For more information or confidential assistance
Call 800-306-3180

Daiichi Sankyo fined $39M for Kickbacks to Physicians

Courtroom JusticeThe Department of Justice and the Japanese-based drug company Daiichi Sankyo, Inc. have reached an agreement that the U.S. subsidiary of the company will pay $39 million to settle claims concerning kickbacks paid to physicians in order to illegally promote their products, including the drugs Azor, Benicar, Tribenzor, and Welchol. The lawsuit filed against the pharmaceutical company claims that it paid the doctors speaking fees, including for lavish dinners in which they spoke only to their staff, in exchange for prescribing the drugs.

The U.S. headquarters of the firm, based in New Jersey, has also pledged to implement internal reforms. The settlement was arrived at while the firm is also in the midst of legal struggles involving the high blood pressure medication Benicar. A Benicar settlement of this kind adds to the company’s legal woes at a sensitive time.

The lawsuit contended that several physicians were illegally provided with kickbacks between January 1, 2005 and March 31, 2011 through the Physician Opinion & Discussion programs (PODs) sponsored by the company.   Joyce R. Branda, Acting Assistant Attorney General Joyce R. Branda for the DOJ’s Civil Division, notes that “The Anti-Kickback Statute prohibits payments intended to influence a physician’s ordering or prescribing decisions” and that the speaking fees were clearly in violation of this statute.

Benicar settlement adds to Daiichi Sankyo’s legal entanglements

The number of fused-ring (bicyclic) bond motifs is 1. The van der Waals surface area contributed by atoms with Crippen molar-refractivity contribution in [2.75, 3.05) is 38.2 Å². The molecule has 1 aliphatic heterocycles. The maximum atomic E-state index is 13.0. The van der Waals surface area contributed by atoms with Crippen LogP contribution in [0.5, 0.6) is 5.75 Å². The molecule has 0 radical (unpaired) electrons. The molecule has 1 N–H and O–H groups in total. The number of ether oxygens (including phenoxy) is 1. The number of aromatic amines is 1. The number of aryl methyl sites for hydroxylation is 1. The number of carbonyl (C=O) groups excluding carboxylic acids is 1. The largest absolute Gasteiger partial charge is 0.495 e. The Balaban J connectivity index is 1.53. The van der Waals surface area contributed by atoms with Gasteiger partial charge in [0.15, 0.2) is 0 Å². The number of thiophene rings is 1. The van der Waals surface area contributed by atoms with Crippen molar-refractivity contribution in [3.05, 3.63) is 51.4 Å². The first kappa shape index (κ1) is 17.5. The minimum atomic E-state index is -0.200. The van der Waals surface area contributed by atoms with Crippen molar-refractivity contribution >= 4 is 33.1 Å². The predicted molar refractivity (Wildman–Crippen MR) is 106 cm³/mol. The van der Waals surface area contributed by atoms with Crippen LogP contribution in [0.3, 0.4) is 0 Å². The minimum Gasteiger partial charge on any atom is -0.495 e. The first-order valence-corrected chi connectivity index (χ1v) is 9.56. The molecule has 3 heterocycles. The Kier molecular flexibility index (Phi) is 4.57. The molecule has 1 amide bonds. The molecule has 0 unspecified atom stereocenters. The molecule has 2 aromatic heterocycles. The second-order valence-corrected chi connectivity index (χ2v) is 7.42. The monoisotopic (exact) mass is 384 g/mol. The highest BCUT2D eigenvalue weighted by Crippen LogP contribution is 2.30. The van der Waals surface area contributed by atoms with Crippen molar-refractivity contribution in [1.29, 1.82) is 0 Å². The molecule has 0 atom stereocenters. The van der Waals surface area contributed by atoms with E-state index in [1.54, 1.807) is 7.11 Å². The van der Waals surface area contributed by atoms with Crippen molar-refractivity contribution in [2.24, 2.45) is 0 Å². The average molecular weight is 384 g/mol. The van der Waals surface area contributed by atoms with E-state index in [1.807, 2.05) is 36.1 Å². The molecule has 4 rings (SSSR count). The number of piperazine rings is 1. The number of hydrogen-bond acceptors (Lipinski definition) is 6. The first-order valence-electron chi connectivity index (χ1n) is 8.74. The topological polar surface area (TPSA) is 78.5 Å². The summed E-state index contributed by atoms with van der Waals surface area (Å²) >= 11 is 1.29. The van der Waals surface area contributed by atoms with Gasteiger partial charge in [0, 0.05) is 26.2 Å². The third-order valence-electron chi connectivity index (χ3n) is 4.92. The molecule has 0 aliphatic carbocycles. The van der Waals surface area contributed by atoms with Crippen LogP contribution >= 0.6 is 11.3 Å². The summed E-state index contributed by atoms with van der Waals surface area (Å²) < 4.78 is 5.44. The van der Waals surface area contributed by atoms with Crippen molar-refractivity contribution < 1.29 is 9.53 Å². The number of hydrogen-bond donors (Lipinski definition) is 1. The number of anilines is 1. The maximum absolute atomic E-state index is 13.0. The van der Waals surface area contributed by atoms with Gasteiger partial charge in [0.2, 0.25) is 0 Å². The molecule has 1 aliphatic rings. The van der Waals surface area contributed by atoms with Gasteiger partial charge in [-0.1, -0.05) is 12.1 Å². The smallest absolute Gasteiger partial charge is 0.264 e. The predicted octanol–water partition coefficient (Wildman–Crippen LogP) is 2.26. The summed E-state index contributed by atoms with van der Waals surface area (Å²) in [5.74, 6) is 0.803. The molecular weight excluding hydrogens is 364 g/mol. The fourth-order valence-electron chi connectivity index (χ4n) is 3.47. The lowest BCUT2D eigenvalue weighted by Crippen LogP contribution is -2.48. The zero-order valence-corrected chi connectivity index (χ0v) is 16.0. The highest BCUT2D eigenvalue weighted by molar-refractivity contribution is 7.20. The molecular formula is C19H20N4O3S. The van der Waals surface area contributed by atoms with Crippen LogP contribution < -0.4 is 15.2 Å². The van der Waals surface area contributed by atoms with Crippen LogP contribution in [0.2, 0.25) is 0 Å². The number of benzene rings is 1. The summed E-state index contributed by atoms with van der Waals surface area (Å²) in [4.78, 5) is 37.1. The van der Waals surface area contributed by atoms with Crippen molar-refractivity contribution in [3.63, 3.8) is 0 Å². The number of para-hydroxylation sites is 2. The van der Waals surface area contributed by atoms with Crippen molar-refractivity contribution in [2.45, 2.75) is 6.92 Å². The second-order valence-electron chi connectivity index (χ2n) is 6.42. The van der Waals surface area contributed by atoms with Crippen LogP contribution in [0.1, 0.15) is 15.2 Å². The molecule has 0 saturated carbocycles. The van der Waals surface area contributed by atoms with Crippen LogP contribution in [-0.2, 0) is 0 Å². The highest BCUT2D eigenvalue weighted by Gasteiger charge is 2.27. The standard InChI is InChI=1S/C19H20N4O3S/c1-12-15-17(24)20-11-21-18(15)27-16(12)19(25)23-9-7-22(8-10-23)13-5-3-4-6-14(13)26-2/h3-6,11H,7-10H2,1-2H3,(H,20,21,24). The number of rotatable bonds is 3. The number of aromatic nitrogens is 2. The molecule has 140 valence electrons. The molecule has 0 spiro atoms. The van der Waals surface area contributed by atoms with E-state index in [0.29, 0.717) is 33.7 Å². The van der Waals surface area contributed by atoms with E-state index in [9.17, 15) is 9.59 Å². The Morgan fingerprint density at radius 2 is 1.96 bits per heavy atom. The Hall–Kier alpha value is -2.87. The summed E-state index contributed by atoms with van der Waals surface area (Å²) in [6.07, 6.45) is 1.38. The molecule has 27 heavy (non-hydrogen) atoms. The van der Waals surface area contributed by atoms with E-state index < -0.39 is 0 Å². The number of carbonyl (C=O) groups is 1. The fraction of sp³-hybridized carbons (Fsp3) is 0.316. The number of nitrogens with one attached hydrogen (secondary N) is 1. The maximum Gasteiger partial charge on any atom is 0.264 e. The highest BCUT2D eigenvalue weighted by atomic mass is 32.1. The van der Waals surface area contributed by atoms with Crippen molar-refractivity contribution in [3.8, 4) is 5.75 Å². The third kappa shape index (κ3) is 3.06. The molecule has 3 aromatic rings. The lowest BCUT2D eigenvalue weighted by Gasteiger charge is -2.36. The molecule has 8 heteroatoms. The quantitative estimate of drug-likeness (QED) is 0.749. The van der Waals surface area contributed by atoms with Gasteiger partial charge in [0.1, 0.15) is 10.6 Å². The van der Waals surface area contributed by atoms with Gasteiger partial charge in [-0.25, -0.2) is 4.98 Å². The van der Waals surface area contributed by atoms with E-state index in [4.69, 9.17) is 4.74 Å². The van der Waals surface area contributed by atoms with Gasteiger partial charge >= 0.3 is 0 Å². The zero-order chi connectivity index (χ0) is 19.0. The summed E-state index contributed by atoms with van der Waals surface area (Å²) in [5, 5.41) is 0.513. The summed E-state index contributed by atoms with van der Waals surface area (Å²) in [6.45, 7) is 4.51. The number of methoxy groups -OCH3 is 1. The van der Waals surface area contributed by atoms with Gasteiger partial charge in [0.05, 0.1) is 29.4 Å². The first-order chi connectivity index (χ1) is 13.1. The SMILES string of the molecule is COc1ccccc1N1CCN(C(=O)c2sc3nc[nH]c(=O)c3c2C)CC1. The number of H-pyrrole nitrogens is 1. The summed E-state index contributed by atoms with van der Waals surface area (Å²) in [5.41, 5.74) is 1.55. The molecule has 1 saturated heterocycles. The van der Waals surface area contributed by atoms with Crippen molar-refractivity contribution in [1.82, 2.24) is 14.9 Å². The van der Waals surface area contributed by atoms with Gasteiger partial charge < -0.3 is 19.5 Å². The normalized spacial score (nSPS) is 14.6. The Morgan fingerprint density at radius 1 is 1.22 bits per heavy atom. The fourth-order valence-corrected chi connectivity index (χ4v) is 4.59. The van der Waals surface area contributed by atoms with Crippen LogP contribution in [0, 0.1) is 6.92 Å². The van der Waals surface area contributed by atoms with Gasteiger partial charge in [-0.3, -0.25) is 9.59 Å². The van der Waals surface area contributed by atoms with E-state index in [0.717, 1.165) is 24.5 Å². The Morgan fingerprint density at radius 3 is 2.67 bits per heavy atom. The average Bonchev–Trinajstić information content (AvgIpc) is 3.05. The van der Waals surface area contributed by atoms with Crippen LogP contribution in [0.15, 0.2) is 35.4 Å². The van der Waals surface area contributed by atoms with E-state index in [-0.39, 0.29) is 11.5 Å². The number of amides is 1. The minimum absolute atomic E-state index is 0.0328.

The settlement reached by Daiichi Sankyo over kickbacks to physicians adds to claims regarding the companies illegal or ethical activities where the drug Benicar in particular is concerned. A small but growing number of lawsuits has been filed regarding the drug (also known by the name Olmesartan) which entered the market in two different forms in 2002 and 2003 respectively.

Plaintiffs who have filed such lawsuits contend that the makers of the drug knew (or should have known) about the severe intestinal troubles that Benicar allegedly causes, that they provided insufficient testing to determine the safety of the drug, that they make aggressive, unsubstantiated claims about the drugs effectiveness in their marketing campaigns, and that they downplayed risks associated with the drugs in these campaigns.

Several cases have been filed in New Jersey, with some removed to the U.S. District Court in the state. In a large number of similar cases are filed, it is likely that a multidistrict litigation (MDL) will be filed there to consolidate and efficiently process the cases and to encourage a large-scale Benicar settlement for patients who have suffered the side effects of the drug.

Benicar side effects include serious intestinal problems

Plaintiffs who have filed lawsuits over Benicar content that the drug causes sprue-like enteropathy, a condition involving nausea, vomiting, chronic diarrhea, abdominal pain, weight loss and malnutrition. Many endured numerous hospital stays and sustained damage to the lining of their small intestines. For many patients, the condition was difficult to diagnose and they suffered long-term damage.

However, the Mayo Clinic and FDA have published studies that isolate the condition as a result of Benicar-use and physicians have slowly become aware of the link as well. As this link becomes better known, more plaintiffs may file Benicar lawsuits against Daiichi Sankyo.

  1. FBI, Pharmaceutical Manufacturer Daiichi-Sankyo to Pay $39 Million to Resolve Allegations That It Paid Kickbacks to Physicians

  2. Reuters, Daiichi Sankyo to pay $39 million to settle U.S. kickback claims: DOJ

  3. Huffington Post, Benicar, FDA Issues Warning on Blood Pressure Drugs Over Diarrhea, Weight Loss Risks